Julie Van Dusen has been a journalist with CBC News for over 30 years. In that time she’s been Canadians’ eyes and ears in the halls of federal power, witness to some of the most important political events of the age. She announced this week that she is retiring from CBC to pursue other projects.
I came to the Parliamentary Bureau a little over 30 years ago. It seems like only yesterday
It was supposed to be temporary. I never left.
Actually, I did leave for two years in total — three surprise maternity leaves. (You try it!) Then I came back, pronto, to the peace and quiet of filing for a 24-hour news channel.
I consider myself one of the luckiest reporters in Canada. I have had a career on Parliament Hill — an exhilarating career, in a place I truly love.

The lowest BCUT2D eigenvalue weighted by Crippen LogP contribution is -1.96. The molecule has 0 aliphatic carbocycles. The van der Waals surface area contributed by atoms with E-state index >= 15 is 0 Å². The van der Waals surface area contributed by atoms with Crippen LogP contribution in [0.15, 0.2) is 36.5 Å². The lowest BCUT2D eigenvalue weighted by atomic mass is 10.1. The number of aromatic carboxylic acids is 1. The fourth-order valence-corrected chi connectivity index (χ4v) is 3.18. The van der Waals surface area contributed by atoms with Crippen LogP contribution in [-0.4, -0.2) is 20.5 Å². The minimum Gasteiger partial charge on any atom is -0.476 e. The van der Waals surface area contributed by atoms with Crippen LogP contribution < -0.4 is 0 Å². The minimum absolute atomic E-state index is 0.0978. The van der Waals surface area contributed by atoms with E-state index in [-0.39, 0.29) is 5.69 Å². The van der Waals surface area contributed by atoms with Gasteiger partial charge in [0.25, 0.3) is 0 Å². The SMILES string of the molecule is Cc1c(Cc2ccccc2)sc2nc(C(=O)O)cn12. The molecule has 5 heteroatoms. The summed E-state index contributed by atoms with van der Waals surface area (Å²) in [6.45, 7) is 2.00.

Walking up every morning to go to work at Centre Block, the most beautiful Neo-Gothic building in the country, was a thrill on its own. Add to that the privilege of covering the hurly-burly of Canada’s democracy, and you can understand why I often wanted to pinch myself over my good fortune.
A childhood on the Hill
My dad spent 40 years on Parliament Hill, so it always felt like a second home to me. My mom, an artist, would often paint the Parliamentary buildings. She would load us into the station wagon and we would fight and swat at each other in the back while she tried to create in the front seat. One of her paintings hangs in the Speaker’s Hallway. I pass it often.
My Dad would take us kids to the Hill — all seven of us — for different events, including Christmas parties. I remember running around the Foyer as a toddler, screaming with excitement. Who knew I would get paid to do the same thing years later?
Making a living pursuing and scrumming so many politicians in that same venerable location. Never, ever getting sick of it, never getting bored, always learning. At one point, along with my dad there were five Van Dusens roaming about the Hill. So much fun!